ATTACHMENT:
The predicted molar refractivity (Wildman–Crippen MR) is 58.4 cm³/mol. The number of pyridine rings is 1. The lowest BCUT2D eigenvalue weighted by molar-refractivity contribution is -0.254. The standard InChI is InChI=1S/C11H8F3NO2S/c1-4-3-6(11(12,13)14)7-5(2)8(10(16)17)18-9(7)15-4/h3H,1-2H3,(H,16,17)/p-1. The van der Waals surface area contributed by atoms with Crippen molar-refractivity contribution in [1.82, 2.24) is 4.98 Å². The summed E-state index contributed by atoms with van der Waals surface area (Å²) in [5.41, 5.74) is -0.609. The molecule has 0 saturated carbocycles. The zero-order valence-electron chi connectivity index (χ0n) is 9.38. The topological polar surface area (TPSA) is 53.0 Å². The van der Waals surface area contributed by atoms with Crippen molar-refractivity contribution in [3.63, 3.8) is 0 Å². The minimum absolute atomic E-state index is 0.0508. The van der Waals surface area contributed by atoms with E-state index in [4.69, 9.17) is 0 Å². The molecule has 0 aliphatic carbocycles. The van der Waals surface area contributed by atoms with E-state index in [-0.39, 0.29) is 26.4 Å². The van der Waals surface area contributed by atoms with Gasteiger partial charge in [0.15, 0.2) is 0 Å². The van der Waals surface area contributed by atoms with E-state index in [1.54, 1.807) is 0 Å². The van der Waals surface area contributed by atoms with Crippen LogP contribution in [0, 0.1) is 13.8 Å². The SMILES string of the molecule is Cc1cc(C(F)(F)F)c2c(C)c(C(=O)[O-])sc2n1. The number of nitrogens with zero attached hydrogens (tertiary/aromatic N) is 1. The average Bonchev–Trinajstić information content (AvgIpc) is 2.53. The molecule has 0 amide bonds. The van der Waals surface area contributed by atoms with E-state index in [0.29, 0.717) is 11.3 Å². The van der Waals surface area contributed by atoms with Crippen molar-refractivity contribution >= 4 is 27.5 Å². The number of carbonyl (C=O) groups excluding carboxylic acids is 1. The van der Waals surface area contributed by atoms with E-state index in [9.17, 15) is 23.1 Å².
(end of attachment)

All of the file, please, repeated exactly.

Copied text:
The predicted molar refractivity (Wildman–Crippen MR) is 58.4 cm³/mol. The number of pyridine rings is 1. The lowest BCUT2D eigenvalue weighted by molar-refractivity contribution is -0.254. The standard InChI is InChI=1S/C11H8F3NO2S/c1-4-3-6(11(12,13)14)7-5(2)8(10(16)17)18-9(7)15-4/h3H,1-2H3,(H,16,17)/p-1. The van der Waals surface area contributed by atoms with Crippen molar-refractivity contribution in [1.82, 2.24) is 4.98 Å². The summed E-state index contributed by atoms with van der Waals surface area (Å²) in [5.41, 5.74) is -0.609. The molecule has 0 saturated carbocycles. The zero-order valence-electron chi connectivity index (χ0n) is 9.38. The topological polar surface area (TPSA) is 53.0 Å². The van der Waals surface area contributed by atoms with Crippen molar-refractivity contribution in [3.63, 3.8) is 0 Å². The minimum absolute atomic E-state index is 0.0508. The van der Waals surface area contributed by atoms with E-state index in [4.69, 9.17) is 0 Å². The molecule has 0 aliphatic carbocycles. The van der Waals surface area contributed by atoms with E-state index in [-0.39, 0.29) is 26.4 Å². The van der Waals surface area contributed by atoms with Gasteiger partial charge in [0.15, 0.2) is 0 Å². The van der Waals surface area contributed by atoms with E-state index in [1.54, 1.807) is 0 Å². The van der Waals surface area contributed by atoms with Crippen LogP contribution in [0, 0.1) is 13.8 Å². The SMILES string of the molecule is Cc1cc(C(F)(F)F)c2c(C)c(C(=O)[O-])sc2n1. The number of nitrogens with zero attached hydrogens (tertiary/aromatic N) is 1. The average Bonchev–Trinajstić information content (AvgIpc) is 2.53. The molecule has 0 amide bonds. The van der Waals surface area contributed by atoms with E-state index in [0.29, 0.717) is 11.3 Å². The van der Waals surface area contributed by atoms with Crippen molar-refractivity contribution >= 4 is 27.5 Å². The number of carbonyl (C=O) groups excluding carboxylic acids is 1. The van der Waals surface area contributed by atoms with E-state index in [9.17, 15) is 23.1 Å².